On a guitar where three tuning knobs are on one side and three are on the other, the side that is closest to the ceiling when you are holding the guitar correctly has the tuning knobs for the 4th, 5th, and 6th strings. The 6th string can be inserted into the tuning knob closet to you; the fifth goes in the middle; and the fourth goes into the furthest one. On the bottom side -- meaning the tuning knobs closest the ground when holding the guitar correctly -- the tuning knob most distant from you is for the 3rd string; the middle one corresponds to the 2nd string; and the nearest one is meant for the first string.
If you are playing an electric guitar where the tuning knobs are all on one side, the knob closest to you is for the sixth string (low E), and progresses accordingly to the knob that is furthest from you which corresponds to the first string (high E).
When you insert the string through the tuning knob, you may want to hold and pull the string several times, so as to "stretch" the string. This will decrease the frequency with which it goes out of tune as you play.
4. Wind the string
Finally, simply wind the tuning knob so that the string is tense. After the strings have all been replaced, you can use a tuner to determine exactly how tightly wound each string should be. One string at a time. It is best to replace one string at a time. Removing all the strings and then replacing them with six new ones can drastically alter the tension on the fretboard, and such a substantial alteration may cause long term damage to your guitar. While this is a rare occurrence, it is best to replace one string at a time so as to prevent the possibility of such damage occurring.
How often should you replace your strings?
How often strings should be changed depends on how often you play, and how important quality of sound is to you when you play. Assuming an hour a day everyday, you would probably want to change your strings every 4-6 weeks. Professional guitarists who perform daily often change their strings several times a week, or even on a daily basis. This ensures that their strings have the freshest possible sound -- which is especially important for them, since they are performing in front of a live audience or recording in a studio.
The types of strings you buy can also substantially affect the longevity of your strings. Nanoweb coated strings, while priced substantially higher than the rest of the strings, are capable of lasting an exceptionally long time. Amateur guitarists using nanoweb coated strings may find that they last 12 weeks or more.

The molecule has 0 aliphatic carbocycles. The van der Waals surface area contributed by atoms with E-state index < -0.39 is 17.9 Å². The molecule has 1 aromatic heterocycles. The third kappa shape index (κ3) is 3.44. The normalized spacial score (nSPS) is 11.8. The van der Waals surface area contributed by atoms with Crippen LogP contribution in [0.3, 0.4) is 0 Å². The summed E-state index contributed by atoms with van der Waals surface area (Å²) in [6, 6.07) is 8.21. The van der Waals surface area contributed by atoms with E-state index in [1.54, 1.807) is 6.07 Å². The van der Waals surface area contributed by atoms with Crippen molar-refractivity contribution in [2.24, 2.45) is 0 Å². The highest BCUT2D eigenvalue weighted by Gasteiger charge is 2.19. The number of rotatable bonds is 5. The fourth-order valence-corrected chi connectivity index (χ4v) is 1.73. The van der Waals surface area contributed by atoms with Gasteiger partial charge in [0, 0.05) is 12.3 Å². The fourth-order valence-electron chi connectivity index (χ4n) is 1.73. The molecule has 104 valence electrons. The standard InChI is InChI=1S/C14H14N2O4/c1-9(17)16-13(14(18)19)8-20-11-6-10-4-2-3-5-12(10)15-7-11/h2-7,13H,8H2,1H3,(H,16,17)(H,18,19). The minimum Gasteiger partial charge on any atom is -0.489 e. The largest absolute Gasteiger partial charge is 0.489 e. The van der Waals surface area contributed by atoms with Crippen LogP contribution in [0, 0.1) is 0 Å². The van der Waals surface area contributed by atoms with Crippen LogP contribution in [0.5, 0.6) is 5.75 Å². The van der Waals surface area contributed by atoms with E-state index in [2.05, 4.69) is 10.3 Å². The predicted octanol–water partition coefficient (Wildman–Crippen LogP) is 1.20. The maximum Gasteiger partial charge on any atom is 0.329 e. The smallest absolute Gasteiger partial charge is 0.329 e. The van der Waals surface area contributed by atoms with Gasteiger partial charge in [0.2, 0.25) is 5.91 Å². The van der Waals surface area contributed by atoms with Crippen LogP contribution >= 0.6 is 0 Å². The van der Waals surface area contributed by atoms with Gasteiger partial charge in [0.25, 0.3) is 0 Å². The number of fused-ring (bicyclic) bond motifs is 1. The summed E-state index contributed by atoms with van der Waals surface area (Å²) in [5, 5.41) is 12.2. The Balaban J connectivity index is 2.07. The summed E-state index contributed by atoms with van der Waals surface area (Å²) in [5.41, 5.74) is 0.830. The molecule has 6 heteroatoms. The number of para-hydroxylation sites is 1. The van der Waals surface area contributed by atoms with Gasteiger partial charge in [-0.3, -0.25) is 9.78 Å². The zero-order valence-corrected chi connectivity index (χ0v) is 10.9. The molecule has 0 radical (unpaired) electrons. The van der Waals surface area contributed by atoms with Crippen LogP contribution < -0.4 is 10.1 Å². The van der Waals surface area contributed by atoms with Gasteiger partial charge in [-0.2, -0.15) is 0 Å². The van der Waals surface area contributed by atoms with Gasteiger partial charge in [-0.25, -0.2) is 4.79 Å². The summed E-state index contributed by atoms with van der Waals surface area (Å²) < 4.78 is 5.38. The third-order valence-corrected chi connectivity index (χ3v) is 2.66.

Taking Care Of Your Fretboard
As the part of your guitar likely to accumulate the most sweat and dirt, the fretboard requires special care. A fretboard that is maintained well will prove to be noticeably easier to play, will feel more comfortable, and will look sharper from a visual perspective.
Polishing your fretboard. The best way to take care of your fretboard is to periodically polish it. Many guitarists find it convenient to polish their fretboard when they replace strings. To polish your fretboard, you will need two items: (1) guitar polish and (2) a cloth.
Once you have your polish and cloth, you just need to follow these simple instructions:
1. Polish the guitar thoroughly up and down the fretboard. 2. Allow the polish to rest on the guitar for about 15-20 seconds. 3. Taking your cloth, thoroughly massage the polish into the fretboard by wiping it up and down. 4. You are now ready to use your newly polished guitar. You will notice that it is easier to play, and that it looks nicer as well.
Click here to view the video clip below that illustrates polish being applied. And this video clip illustrates how a cloth can be used after the polish has been applied and allowed to rest.
ActoGuitar's purpose is to help people learn to play guitar, and to help experienced guitarists with professional ambitions reach their aspirations. Be sure to check out ActoGuitar website at this location.